ALYSSA MONTALVO WRITES — The iconic and dearly loved children’s television show, ‘Sesame Street,’ will add its first Asian American muppet, named Ji-young, on Thanksgiving Day ​​with itsSee Us Coming Together: A Sesame Street Special.’

According to Channel News Asia (CNA), “At only seven years old, Ji-young is making history as the first Asian American muppet in the Sesame Street canon. She is Korean American and has two passions: Rocking out on her electric guitar and skateboarding”.

And if that wasn’t exciting already, the meaning behind her name proves she is meant to be there. As noted by the character when interviewed by CNN, “In Korean traditionally the two syllables they each mean something different and Ji means, like, smart or wise. And Young means, like, brave or courageous and strong. But we were looking it up and guess what? Ji also means sesame.”

Ji-Young’s puppeteer is Kathleen Kim, who is Korean American. As Ms. Kim, 41, told the AP: “My one hope, obviously, is to actually help teach what racism is, help teach kids to be able to recognize it and then speak out against it. But then my other hope for Ji-Young is that she just normalizes seeing different kinds of looking kids on TV”.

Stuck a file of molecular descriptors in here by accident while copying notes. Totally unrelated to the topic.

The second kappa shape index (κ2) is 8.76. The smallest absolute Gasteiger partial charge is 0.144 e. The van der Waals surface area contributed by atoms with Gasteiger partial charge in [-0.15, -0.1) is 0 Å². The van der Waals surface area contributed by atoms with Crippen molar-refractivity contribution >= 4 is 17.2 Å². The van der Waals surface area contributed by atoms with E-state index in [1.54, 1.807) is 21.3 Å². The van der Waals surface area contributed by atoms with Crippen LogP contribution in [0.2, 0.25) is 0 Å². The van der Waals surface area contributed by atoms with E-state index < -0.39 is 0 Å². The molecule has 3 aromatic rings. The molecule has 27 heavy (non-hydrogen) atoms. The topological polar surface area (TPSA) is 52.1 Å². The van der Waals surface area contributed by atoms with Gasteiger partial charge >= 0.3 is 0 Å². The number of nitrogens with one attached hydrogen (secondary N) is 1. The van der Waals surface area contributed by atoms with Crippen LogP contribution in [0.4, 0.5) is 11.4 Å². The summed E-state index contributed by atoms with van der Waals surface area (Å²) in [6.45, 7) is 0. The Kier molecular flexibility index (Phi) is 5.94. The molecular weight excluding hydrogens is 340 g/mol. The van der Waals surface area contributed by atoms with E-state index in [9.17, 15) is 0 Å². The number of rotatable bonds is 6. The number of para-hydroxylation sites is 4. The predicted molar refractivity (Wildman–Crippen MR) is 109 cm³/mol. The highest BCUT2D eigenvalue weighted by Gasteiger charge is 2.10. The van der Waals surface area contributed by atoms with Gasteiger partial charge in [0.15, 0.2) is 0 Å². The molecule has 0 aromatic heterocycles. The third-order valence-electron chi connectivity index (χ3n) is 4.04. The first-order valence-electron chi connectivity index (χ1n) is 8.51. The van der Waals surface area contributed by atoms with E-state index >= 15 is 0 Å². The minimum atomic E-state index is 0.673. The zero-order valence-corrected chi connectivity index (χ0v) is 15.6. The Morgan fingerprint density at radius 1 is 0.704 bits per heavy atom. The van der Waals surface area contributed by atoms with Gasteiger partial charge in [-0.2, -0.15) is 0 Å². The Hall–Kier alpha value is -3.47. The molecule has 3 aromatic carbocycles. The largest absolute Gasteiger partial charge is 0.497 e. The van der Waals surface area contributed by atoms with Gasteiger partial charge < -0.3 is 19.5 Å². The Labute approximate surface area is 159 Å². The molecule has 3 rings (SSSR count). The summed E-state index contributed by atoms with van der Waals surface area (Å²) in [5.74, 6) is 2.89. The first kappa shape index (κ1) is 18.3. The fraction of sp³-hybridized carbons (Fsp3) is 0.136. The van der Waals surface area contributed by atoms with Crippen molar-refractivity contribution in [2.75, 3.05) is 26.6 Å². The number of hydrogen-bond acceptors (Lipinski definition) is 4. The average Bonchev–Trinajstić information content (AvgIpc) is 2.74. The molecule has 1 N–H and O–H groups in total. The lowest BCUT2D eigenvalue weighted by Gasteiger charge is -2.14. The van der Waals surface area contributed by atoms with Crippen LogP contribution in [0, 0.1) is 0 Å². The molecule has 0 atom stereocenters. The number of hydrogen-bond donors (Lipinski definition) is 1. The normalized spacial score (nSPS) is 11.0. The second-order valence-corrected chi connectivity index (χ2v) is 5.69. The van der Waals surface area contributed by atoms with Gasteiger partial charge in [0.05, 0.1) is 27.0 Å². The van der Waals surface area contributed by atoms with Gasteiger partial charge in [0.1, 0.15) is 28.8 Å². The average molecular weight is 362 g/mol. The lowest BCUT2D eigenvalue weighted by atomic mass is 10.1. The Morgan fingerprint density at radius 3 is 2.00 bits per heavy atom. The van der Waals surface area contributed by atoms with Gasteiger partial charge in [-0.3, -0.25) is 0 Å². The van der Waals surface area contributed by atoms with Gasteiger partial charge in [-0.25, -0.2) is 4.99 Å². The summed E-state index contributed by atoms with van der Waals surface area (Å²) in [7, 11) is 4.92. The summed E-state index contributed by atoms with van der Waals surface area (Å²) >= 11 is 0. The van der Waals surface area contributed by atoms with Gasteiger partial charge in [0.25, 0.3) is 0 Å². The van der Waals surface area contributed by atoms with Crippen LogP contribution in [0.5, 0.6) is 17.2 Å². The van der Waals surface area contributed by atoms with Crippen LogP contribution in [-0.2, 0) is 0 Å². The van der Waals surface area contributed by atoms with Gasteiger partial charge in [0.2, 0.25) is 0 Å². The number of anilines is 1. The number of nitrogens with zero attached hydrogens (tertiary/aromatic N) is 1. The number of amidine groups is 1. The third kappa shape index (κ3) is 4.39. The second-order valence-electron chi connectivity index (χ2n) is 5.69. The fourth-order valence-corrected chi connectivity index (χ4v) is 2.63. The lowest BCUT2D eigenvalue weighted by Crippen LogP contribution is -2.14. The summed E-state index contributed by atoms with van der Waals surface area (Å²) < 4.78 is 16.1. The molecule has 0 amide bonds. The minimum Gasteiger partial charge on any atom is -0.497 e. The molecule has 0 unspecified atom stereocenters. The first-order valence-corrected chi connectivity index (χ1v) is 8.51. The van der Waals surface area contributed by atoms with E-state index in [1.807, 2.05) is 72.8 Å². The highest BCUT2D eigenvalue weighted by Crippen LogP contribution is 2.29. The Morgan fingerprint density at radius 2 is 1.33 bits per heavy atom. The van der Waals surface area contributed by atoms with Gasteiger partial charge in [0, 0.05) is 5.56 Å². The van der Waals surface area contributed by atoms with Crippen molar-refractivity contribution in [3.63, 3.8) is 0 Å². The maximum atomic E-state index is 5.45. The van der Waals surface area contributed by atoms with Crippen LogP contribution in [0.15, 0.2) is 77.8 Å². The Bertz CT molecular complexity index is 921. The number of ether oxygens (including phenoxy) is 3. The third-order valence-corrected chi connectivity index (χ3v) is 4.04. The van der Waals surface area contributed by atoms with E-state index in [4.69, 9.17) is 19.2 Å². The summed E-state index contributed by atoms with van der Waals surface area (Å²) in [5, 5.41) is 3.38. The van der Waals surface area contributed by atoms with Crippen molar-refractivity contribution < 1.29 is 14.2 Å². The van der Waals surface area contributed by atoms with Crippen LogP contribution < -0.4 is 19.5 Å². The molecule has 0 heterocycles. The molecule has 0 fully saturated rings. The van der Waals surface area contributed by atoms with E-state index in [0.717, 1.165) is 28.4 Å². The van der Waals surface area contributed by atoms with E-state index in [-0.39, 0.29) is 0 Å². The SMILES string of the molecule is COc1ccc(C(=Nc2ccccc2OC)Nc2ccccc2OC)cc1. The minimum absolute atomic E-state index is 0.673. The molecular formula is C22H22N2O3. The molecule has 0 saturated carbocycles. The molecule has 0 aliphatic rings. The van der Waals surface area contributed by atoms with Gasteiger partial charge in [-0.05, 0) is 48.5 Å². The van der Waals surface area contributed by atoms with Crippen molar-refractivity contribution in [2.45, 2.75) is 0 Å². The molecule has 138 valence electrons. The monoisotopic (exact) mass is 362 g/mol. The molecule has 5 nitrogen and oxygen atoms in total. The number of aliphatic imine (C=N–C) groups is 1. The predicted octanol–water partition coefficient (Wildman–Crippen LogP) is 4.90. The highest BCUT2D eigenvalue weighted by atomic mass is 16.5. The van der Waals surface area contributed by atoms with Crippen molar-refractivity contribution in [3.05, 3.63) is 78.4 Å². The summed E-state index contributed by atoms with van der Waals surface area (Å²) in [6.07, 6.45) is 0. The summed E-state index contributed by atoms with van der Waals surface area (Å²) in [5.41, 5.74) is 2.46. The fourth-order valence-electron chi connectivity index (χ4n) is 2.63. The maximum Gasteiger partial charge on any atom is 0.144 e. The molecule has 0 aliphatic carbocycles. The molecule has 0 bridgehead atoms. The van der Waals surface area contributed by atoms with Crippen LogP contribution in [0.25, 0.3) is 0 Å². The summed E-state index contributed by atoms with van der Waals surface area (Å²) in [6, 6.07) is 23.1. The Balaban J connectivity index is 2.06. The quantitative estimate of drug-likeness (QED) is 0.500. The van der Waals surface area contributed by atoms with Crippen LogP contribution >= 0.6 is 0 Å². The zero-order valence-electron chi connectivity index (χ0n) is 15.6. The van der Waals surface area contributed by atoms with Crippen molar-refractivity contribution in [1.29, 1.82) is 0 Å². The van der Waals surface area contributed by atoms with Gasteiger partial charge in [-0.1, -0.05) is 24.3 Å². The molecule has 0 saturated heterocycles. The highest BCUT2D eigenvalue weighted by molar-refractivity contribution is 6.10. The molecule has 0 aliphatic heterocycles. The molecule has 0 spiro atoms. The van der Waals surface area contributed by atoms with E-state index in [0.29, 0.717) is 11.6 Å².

‘Sesame Street,’ which aired 52 years ago, and has become a part of the global family by virtue of its educational purposes in addition to well-developed characters to whom everyone can relate. Despite how old you are, you can happily enjoy Elmo, Big Bird, Cookie Monster, Count von Count, and so many more beloved characters.

But why did it take one of the longest-running shows on television until now to include an Asian American character?

In the past two years the world has seen a wave of anti-Asian hate. Specifically, in the U.S. we have seen a rise of racism and discrimination against Asian Americans and Pacific Islanders due to the coronavirus pandemic. NBC issued two reports on the subject in August and October: Asian American reporter Kimmy Yam mentions that  “while many Asian Americans have attributed the heightened anti-Asian bias to former President Donald Trump’s harmful rhetoric in the past, the report shows that anti-Asian bias is an enduring issue that continues to thrive under the Biden administration.” Among the most concerning findings in the reports  was the invocation of anti-China rhetoric: In more than 48 percent of all hate incidents, “anti-China and/or anti-immigrant rhetoric was included in at least one hateful statement.”

Another NBC Asian American reporter, Sakshi Venkatraman states, “Graphic videos of attacks on Asian elders and a shooting that killed six women of Asian descent at spas in the Atlanta area in March reopened national conversations on Asian American civil rights and led many to ask what it takes to constitute a hate crime. They can be hard to prosecute, experts say, and the laws that define them can vary largely from state to state.”

This muppet, then, is more than just a new character.  Although it has taken far too long to acknowledge this problem and include such an important character, the entrance of JiYoung on the world stage signifies a step in the right direction towards ending the anti-Asian hate. May the show continue.


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